Looking for Food on Seventh Street

It’s Wednesday, and you don’t feel like cooking; you’re hungry, but don’t know what you want to eat. It’s too bad you don’t live in a city where you can drive up and down a single street that’s chockablock with dining choices, considering your options before tucking in for a really swell repast.

Oh, wait. You live in Phoenix, home to North Seventh Street, which several savvy developers converted a few years ago from another blah thoroughfare into a culinary stronghold. Now then. Where’d you put your car keys?

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Andreoli Italian Grocer
Jackie Mercandetti Photo

The owner of Andreoli, Giovanni Scorzo, grew up in Italy's far south. The dry goods, pastries, meats and cheeses, and prepared foods he offers all reflect his link to Italy, which hits you with the smell of fresh-baked bread upon entering. Scorzo crafts all kinds of ingredients from scratch, including cured meats, cheese like mozzarella and burrata, and intricate pastries like sfogliatelle. Plated dishes include an all-star lineup of stalwarts from up and down Italy, including handmade ravioli. Slippery, the thin outer noodle soft, the fragrant fillings even softer, Scorzo's mushroom, veal, squash, and other ravioli channel the Old World. They conjure the humble home kitchens where dough crimps and flour clouds catch the light — the true spirit of pasta.

The Sicilian Butcher
The Maggiore Group

Lately, charcuterie boards have risen to the level of art: Cheeses, meats, jams, and crackers get displayed so gorgeously that you stop to take a photo before digging in. The Sicilian Butcher definitely understands how a charcuterie board has a chance to make a memorable impression. There's not one, but four different choices for boards, everything from the Polenta board with meatballs, cheese, and toast points; the Cured Meat and Cheese board, which is accompanied by pickled vegetables and jams; and the over-the-top Sicilian in Strada, which delivers panelli fritters, potato croquette, craft meatballs with polenta, artisanal meats and cheeses, as well as jams. Served on a 5-foot-long board, it can easily feed a family or a group of friends. And while you're feasting, don't forget that happy hour is all day, every day; you likely won't regret pairing your charcuterie with a $6 glass of wine or $5 beer.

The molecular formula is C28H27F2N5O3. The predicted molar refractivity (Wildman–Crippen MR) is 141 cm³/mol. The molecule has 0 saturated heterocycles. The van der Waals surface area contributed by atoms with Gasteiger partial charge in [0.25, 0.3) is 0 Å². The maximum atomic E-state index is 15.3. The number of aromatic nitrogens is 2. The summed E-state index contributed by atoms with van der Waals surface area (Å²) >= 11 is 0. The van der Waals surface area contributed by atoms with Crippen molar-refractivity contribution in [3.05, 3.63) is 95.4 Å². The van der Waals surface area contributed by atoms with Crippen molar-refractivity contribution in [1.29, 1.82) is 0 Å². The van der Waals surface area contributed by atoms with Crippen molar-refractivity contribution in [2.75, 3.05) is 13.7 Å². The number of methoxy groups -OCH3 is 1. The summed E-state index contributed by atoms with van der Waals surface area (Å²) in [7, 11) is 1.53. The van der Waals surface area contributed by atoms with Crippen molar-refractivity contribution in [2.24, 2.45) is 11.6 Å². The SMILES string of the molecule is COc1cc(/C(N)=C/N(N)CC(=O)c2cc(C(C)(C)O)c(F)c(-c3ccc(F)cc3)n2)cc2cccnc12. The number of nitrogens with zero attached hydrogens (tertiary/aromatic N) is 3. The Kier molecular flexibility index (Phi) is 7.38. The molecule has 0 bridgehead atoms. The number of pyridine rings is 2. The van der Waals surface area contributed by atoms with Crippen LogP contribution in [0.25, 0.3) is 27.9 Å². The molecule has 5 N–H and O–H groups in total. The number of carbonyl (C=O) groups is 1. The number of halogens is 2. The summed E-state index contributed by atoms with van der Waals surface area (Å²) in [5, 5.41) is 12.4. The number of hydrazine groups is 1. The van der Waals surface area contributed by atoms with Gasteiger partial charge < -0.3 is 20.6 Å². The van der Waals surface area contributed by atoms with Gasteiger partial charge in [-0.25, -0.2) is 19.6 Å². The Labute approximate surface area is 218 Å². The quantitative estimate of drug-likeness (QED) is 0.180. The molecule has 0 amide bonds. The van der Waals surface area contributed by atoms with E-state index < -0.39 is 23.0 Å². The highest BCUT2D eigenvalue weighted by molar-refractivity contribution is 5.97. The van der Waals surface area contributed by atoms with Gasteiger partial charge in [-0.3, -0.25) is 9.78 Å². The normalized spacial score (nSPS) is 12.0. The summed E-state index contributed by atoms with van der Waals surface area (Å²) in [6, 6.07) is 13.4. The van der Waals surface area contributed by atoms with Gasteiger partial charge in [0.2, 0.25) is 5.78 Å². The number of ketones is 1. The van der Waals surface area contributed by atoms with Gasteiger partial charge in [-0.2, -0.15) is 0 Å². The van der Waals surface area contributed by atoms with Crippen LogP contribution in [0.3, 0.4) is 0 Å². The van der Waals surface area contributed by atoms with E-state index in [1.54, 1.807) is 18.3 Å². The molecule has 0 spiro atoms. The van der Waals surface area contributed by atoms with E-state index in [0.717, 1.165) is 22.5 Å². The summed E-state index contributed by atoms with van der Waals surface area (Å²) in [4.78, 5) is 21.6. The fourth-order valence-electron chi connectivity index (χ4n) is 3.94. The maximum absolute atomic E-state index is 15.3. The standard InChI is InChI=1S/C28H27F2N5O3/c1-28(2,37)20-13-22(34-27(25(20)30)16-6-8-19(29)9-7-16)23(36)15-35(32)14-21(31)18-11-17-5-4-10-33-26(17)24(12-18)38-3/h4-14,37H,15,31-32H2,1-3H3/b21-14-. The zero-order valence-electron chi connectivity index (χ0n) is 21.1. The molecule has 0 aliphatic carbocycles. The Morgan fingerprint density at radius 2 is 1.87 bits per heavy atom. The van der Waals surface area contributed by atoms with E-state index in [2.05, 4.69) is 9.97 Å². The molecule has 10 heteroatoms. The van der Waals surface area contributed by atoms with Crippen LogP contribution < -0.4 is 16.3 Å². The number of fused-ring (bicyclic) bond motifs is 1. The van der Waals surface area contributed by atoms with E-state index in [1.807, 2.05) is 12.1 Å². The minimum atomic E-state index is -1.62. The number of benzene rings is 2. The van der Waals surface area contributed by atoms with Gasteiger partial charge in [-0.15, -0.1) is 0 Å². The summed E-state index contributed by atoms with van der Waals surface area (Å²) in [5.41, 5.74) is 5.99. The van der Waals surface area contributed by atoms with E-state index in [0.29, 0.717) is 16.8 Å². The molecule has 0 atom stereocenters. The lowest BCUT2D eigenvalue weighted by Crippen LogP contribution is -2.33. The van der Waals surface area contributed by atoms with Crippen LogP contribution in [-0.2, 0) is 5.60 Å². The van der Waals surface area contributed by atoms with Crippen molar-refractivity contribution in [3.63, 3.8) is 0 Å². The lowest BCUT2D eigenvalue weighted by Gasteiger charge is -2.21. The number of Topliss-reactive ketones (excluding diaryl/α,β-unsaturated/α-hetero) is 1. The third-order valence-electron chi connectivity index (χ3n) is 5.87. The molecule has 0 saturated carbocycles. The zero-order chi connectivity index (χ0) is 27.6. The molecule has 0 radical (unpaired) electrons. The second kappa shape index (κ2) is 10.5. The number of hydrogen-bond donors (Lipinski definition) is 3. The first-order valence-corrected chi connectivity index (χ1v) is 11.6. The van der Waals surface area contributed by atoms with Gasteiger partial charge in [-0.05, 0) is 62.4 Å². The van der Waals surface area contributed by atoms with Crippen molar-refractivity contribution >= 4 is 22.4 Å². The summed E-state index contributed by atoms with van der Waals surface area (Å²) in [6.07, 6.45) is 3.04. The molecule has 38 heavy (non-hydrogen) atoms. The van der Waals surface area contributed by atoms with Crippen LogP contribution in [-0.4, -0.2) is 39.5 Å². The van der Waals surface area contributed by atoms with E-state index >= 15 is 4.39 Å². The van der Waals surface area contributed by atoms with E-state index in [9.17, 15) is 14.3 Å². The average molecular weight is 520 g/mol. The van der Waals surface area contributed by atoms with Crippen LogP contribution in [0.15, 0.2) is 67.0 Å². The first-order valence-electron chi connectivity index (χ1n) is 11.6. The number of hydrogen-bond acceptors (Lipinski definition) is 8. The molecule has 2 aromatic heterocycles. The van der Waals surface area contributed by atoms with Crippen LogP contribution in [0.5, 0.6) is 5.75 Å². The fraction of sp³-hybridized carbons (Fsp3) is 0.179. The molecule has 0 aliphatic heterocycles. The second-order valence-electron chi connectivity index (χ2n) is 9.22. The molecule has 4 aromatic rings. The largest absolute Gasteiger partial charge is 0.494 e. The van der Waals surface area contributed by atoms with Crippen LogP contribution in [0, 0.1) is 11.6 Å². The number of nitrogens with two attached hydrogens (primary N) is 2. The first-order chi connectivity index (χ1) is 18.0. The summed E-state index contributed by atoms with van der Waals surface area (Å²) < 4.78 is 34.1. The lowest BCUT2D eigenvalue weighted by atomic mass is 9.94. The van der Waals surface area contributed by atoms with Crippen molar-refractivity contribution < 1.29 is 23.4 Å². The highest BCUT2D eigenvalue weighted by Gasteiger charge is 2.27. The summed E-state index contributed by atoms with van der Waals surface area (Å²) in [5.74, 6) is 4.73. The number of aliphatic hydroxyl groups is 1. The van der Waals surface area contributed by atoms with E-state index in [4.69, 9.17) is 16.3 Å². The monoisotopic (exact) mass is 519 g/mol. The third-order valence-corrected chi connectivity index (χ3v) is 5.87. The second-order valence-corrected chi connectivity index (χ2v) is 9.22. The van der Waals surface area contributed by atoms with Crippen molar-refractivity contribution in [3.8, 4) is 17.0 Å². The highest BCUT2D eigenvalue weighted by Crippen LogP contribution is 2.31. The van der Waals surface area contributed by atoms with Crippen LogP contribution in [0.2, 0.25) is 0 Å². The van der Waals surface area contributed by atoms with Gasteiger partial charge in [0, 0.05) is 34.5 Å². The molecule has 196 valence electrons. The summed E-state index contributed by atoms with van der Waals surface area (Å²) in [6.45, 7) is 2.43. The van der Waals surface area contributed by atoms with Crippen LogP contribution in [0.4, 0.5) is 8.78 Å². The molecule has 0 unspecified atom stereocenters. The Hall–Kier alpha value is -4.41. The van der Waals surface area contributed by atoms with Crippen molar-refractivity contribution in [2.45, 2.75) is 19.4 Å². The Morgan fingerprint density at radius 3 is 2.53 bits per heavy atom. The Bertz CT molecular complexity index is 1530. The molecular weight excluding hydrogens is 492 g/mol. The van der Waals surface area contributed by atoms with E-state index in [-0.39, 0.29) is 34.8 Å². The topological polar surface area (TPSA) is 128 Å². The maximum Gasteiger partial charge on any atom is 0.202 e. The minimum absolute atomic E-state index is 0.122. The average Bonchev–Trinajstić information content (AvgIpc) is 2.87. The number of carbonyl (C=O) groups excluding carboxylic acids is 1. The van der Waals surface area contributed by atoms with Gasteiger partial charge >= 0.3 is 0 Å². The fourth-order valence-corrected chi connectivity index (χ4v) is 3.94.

Jackie Mercandetti Photo

A $185 seat at Shinji Kurita's omakase temple gives you more than a meal. It's a ticket to a culinary event, a spectacle. Kurita sharpens his knife on the whetstone, whirls chopsticks and pinches food with surgical precision, hand-sculpts blocks of sushi rice with the whole-body movements of a ballerina, and gently brushes immaculate fish with soy-sake reduction and places it before you. Kohada nigiri drips a few dark drops onto its plate before vanishing into your mouth. The fish is incredibly fresh. Even the rice seems to burst with perfect fragrance. The shad is excellent. The eel, too. The eggplant with bonito shavings rocks. Shit, you'll actually even see fresh wasabi root. Kurita is our undisputed sushi king.

Kaizen PHX
Jackie Mercandetti Photo

Housed in a wing of the Galvanize co-working space downtown, Kaizen doesn't look like a sushi restaurant. And yet, it's handily the best sushi restaurant to have plugged in its rice cooker since the pandemic began. Chef Gustavo Munoz prepares traditional Japanese sushi (maki, sashimi, etc.) but also raw-fish dishes that straddle Japan and the Americas. They're as brilliant as they are unlikely. Highlights include a scallop number, pearly coins of bivalve bathed in an electric dark green yuzu-and-serrano-charged aguachile, and a Peruvian-Japanese tiradito with similar brightness but much more creamy oomph. Critically, eel, snapper, and other simple nigiri taste clean and fresh. This is your new spot for sushi downtown.

Origami Ramen Bar
Origami Ramen Bar